Las Vegas homeless now face fines and jail if found sleeping or camping in public areas as new measure is adopted combating increased destitution. Winner take all society.
Welcome to an America that refuses to face itself in the mirror.
The controversial law, approved Wednesday despite being condemned as a ‘war on the poor,‘ will make sleeping in the open in most downtown areas, illegal – if beds are available in established shelters.
It will be a misdemeanor punishable by up to six months in jail and a $1,000 fine. Of course one wonders where a destitute person will procure $1000 in the first place.
‘It’s criminalizing the homeless,’ the Rev. Leonard Jackson, director of the city’s Faith Organizing Alliance, complained during a City Hall protest before the law was approved.
‘This is the most disgusting and embarrassing policy I have ever seen,’ said Annette Magnus, the executive director for activist group Battle Born Progress, according to the Las Vegas Review-Journal.
The ordinance ‘is a total camouflage for doing nothing,’ said Las Vegas attorney Gerald Gillock in a press release. Adding, ‘It doesn’t require the city to do one single thing.’
‘Housing not handcuffs! Hey hey, ho ho — the war on the poor has got to go!’ protesters chanted, according to the Reno Gazette Journal.
Despite wide condemnation, the law was passed by a 5-2 vote late Wednesday following a daylong City Council meeting that saw several protesters getting booted.
Officials estimate that more than 14,000 people are homeless in and around Las Vegas at some point during the year. The Review-Journal has tallied about 2,000 beds plus an open-air, 24/7 courtyard offered by the city where officials say more than 300 people stay on any given night. It has 220 sleeping mats.
The measure comes as at least 160 cities across the U.S., including New York, Los Angeles and Chicago, have prohibited camping, sitting or lying down in public spaces or outdoor areas, according to a 2016 National Law Center on Homelessness and Poverty report.
A protest in Las Vegas City Council Chambers opposing an ordinance that would criminalize homeless sleeping on sidewalks: “Housing not handcuffs! Housing not handcuffs!” pic.twitter.com/rpyhloklfj
— Ed Komenda (@ejkomenda) November 6, 2019
‘This is flawed but it is a start,’
Mayor Carolyn Goodman, who sponsored the measure, insisted it was necessary to crack-down on a clear homelessness crisis there.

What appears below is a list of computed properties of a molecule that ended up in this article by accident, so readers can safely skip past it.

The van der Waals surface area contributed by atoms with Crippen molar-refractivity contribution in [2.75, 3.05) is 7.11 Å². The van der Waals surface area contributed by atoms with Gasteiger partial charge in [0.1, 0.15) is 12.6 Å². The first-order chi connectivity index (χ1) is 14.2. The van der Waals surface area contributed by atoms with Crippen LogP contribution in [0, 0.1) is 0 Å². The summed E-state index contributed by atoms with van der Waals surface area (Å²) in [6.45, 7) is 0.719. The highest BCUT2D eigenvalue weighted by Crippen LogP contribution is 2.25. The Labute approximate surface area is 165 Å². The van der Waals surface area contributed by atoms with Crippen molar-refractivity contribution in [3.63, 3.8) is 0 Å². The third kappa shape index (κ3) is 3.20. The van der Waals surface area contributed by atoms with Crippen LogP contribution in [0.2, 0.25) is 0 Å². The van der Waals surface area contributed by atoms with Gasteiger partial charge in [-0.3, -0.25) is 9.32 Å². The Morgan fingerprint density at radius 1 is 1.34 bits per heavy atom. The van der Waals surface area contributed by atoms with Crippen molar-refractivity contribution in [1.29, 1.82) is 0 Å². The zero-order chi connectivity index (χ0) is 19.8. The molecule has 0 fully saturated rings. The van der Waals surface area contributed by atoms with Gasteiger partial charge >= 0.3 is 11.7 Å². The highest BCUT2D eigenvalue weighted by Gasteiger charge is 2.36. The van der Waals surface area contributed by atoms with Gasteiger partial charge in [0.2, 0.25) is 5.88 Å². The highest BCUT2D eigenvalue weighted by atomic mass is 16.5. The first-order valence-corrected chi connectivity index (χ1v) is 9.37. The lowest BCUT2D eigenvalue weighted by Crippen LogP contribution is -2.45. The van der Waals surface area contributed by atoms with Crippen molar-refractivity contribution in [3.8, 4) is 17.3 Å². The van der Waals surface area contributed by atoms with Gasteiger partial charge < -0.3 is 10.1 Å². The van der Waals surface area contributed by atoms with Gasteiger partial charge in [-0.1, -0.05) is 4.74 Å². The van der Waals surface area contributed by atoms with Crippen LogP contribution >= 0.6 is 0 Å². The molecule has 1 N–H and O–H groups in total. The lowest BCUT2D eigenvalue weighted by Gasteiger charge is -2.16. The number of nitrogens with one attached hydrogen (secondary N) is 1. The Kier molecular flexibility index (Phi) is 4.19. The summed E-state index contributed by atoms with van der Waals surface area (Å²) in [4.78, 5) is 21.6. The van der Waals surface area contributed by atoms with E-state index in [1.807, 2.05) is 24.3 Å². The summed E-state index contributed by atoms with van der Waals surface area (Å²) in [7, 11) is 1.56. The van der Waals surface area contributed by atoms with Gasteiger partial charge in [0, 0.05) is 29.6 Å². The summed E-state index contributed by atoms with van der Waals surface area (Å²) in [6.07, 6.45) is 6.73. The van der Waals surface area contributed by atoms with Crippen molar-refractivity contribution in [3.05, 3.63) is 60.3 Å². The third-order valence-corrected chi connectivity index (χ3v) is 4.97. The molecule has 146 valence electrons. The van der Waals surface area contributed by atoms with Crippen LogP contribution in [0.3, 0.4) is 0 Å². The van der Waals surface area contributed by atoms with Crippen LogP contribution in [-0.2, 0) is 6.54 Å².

‘This is flawed but it is a start,’ the mayor said, according to the Gazette Journal. ‘We have been having these conversations for 20 years, and we must have results.’
Supporters say the proposed ordinance will help keep homeless people safe and connect them with services.
Unclear is what measures the city has been emboldened to undertake in a region where a segment of society thrives off the highly lucrative gambling casino industry and adjoining entertainment industry – while the greater majority are forced to contend with rising rentals relative to wage growth and employment opportunities.
Critics note that the measure does nothing to address the issues that contribute to homelessness, such as the affordable housing crisis, unemployment and a lack of services to treat mental illness and substance abuse.
The law applies to the city’s downtown urban core, not the tourist-heavy Las Vegas Strip, which is overseen by a different jurisdiction. It goes into effect on Sunday, although the legal punishments will not begin until the new year.
The 9th U.S. Circuit Court of Appeals struck down a similar law from Boise, Idaho, last year — calling it unconstitutional to prosecute people for sleeping in public places when there aren’t enough shelter beds.
The Las Vegas law was crafted to withstand a similar legal challenge by stressing it only applied ‘if beds are available’ in shelters, City Attorney Brad Jerbic said.
Others meanwhile have wondered the cost to the public of housing destitute persons in jail – as opposed to re directing a sliver of said funds towards incentives addressing the downtrodden and marginalized.
“There are not enough shelters,” a homeless man in Las Vegas said. “This is going to give you a fine you can’t pay, and then they’ll lock you up.” https://t.co/HBn6TYhgYf
— ACLU of Nevada (@ACLUNV) November 5, 2019
Failure to address the root causes of homelessness:
The latest measure follows the council previously criminalizing food handouts to people in public, closing parks and outlawed naps within 500 feet of feces – a measure that was later repealed.
Almost 60 percent of Nevada’s approximately 7,500 homeless residents sleep outdoors, a share that is among the highest in the country, according to a 2018 report by the U.S. Department of Housing and Urban Development.
Las Vegas has one of the greatest shortages of affordable housing for extremely low-income renters — those with incomes at or below the poverty line — in the nation, with 14 affordable and available rental homes for every 100 extremely low-income households, according to a report by the National Low Income Housing Coalition. The national average is 37 affordable housing units for every 100 households.